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Leaked Government Documents Confirm Tory Gov Plans To Destroy Workers' Rights
After Brexit

The above headline makes the idea that any Trade Union would standby and support leaving the EU, even if there was to be a Labour Government in power at the time, seem anathema to the principles the Trade union movement holds dear.

Pic: Camerons HS funeral svces by BrexitMany point out that Labour Government's does not have the best of records in supporting Trade Union rights, with the majority of Thatcher’s anti-trade union legislation remaining intact throughout the years of the last Labour government.

Add to that when it comes to workplace health & safety, that same government slashed the budget of the HSE by a minimum of 25%, and brought in the Regulatory Reform Act, currently being blamed for the lack of fire protection and risk assessments on the material used in the cladding on buildings, which played a major role in the Grenfell Fire tragedy that killed residents of that tower block.

The extent to which the UK’s Tory government might go in removing EU regulations in the future and aligning more with the US, making us an economic competitor to the EU, remains a big issue in the Brexit debate.

There is no doubt that in order to successfully negotiate a UK/US trade deal, worker's rights will have to be aligned with that of the USA, more by Tory aspirations than insistencve by the United states!

Furthermore, Tory dreams of a totally de-regulated economic environment in the UK, along with a low tax economy; is the true aim of the likes of the ERG and the extremists now in Boris Johnson's cabinet.

In a policy document entitled “Update to EPSG on level playing field negotiations” future intentions in negotiations involving worker's rights contradict comments made by Mr Johnson on Wednesday when he said the UK was committed to “the highest possible standards” for workers’ rights and environmental standards.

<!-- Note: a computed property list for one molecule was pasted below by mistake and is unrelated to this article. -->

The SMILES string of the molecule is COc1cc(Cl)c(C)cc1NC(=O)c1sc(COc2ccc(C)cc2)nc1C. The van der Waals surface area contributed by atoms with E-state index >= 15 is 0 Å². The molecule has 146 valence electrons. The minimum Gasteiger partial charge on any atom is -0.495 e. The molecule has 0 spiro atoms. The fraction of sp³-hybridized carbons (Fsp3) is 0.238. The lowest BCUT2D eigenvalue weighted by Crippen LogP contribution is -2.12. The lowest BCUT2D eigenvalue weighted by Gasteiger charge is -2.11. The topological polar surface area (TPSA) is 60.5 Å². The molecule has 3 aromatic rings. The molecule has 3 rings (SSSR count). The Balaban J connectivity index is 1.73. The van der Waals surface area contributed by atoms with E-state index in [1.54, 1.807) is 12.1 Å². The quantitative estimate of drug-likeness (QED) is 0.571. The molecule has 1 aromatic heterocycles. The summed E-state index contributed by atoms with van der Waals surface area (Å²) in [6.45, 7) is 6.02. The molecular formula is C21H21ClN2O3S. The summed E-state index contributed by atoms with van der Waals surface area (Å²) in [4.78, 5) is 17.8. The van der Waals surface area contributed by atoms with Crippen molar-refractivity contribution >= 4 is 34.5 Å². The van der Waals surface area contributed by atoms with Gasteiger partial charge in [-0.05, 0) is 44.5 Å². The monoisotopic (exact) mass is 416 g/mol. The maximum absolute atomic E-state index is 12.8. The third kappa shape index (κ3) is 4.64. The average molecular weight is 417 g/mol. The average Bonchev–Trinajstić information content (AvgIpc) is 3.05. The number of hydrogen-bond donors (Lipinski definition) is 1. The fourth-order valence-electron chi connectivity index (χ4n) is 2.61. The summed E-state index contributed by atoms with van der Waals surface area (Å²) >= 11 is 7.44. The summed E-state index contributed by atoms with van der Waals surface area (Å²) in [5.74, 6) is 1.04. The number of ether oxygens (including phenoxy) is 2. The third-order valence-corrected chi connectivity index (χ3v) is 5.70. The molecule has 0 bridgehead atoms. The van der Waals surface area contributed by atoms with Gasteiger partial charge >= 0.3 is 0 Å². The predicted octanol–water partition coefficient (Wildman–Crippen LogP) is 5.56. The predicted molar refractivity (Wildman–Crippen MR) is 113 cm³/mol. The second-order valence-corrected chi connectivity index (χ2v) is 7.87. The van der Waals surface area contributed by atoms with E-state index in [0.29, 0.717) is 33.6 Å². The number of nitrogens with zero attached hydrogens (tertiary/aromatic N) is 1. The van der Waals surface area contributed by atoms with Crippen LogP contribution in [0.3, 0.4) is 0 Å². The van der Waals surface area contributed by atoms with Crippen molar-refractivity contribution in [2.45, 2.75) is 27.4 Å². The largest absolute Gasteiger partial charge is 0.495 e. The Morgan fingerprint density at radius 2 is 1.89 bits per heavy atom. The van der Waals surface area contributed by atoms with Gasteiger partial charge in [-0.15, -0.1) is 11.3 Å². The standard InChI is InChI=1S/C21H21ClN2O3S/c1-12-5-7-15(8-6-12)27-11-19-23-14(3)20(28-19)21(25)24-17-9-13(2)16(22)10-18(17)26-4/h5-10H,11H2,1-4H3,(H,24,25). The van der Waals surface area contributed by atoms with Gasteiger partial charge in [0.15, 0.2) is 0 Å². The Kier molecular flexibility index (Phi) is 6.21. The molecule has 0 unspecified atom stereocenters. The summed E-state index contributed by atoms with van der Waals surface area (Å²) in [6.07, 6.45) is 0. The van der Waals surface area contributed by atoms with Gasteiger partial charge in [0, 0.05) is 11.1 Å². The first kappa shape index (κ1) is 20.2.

The issue will further bog-down talks, when the UK begins the next phase of talks with the EU to forge a new trade deal, simply because the EU has already warned that Britain’s prospects of getting a future trade deal with the EU depends upon it continuing to uphold EU standards. 

Now due to Brexit, EU Regulations such as those listed below, are under major threat from an extreme right-wing Tory Government now embedded in the philosophy of the ERG (so called European Research Group):

* The working time directive, which limits the number of hours people can work
* Maximum amounts of particular pollutants there can be in the air
* Requirements for workers doing the same jobs to be paid equally
* Workplace health & safety regulations and standards

These set minimum standards below which a Tory UK government cannot go.

Pic: FT headlineNow, this weekend, the Financial Times, has reported on leaked government documents that say “that the drafting of commitments on workers' rights and the environment in the Brexit deal "leaves room for interpretation".

The Withdrawal Agreement that Boris Johnson wants to get through Parliament is vastly different from Theresa May’s agreement I that it has removed ALL reference to keeping ‘a level playing field’ of worker’s rights and adhering to the EU standards concerned.

However, Johnson’s revised political declaration says that the UK and the EU should "uphold the common high standards... in the areas of state aid, competition, social and employment standards, environment, climate change, and relevant tax matters".